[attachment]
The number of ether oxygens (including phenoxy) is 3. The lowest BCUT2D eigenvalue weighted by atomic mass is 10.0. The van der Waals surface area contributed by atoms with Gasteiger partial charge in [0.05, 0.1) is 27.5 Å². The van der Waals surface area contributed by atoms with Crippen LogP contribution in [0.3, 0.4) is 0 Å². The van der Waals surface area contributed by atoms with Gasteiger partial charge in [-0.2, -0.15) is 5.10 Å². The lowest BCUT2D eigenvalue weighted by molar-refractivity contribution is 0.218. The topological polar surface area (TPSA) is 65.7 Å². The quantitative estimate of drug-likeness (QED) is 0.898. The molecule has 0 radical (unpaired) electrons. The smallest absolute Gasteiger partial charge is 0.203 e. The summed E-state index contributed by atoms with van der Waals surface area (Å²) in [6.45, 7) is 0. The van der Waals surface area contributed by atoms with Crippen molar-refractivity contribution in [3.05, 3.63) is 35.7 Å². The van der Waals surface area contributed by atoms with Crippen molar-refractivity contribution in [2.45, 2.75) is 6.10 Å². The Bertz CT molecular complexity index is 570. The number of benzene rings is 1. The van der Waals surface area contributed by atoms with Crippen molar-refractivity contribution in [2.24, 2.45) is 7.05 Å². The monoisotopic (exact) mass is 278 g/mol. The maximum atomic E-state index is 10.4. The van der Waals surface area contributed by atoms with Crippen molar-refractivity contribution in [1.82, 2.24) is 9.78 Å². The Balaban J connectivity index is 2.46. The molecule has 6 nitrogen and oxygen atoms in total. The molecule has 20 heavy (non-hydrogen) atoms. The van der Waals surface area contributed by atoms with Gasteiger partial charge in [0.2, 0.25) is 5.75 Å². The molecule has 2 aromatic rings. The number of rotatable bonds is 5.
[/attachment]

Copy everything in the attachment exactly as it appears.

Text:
The number of ether oxygens (including phenoxy) is 3. The lowest BCUT2D eigenvalue weighted by atomic mass is 10.0. The van der Waals surface area contributed by atoms with Gasteiger partial charge in [0.05, 0.1) is 27.5 Å². The van der Waals surface area contributed by atoms with Crippen LogP contribution in [0.3, 0.4) is 0 Å². The van der Waals surface area contributed by atoms with Gasteiger partial charge in [-0.2, -0.15) is 5.10 Å². The lowest BCUT2D eigenvalue weighted by molar-refractivity contribution is 0.218. The topological polar surface area (TPSA) is 65.7 Å². The quantitative estimate of drug-likeness (QED) is 0.898. The molecule has 0 radical (unpaired) electrons. The smallest absolute Gasteiger partial charge is 0.203 e. The summed E-state index contributed by atoms with van der Waals surface area (Å²) in [6.45, 7) is 0. The van der Waals surface area contributed by atoms with Crippen molar-refractivity contribution in [3.05, 3.63) is 35.7 Å². The van der Waals surface area contributed by atoms with Crippen molar-refractivity contribution in [2.45, 2.75) is 6.10 Å². The Bertz CT molecular complexity index is 570. The number of benzene rings is 1. The van der Waals surface area contributed by atoms with Crippen molar-refractivity contribution in [2.24, 2.45) is 7.05 Å². The monoisotopic (exact) mass is 278 g/mol. The maximum atomic E-state index is 10.4. The van der Waals surface area contributed by atoms with Crippen molar-refractivity contribution in [1.82, 2.24) is 9.78 Å². The Balaban J connectivity index is 2.46. The molecule has 6 nitrogen and oxygen atoms in total. The molecule has 20 heavy (non-hydrogen) atoms. The van der Waals surface area contributed by atoms with Gasteiger partial charge in [0.2, 0.25) is 5.75 Å². The molecule has 2 aromatic rings. The number of rotatable bonds is 5.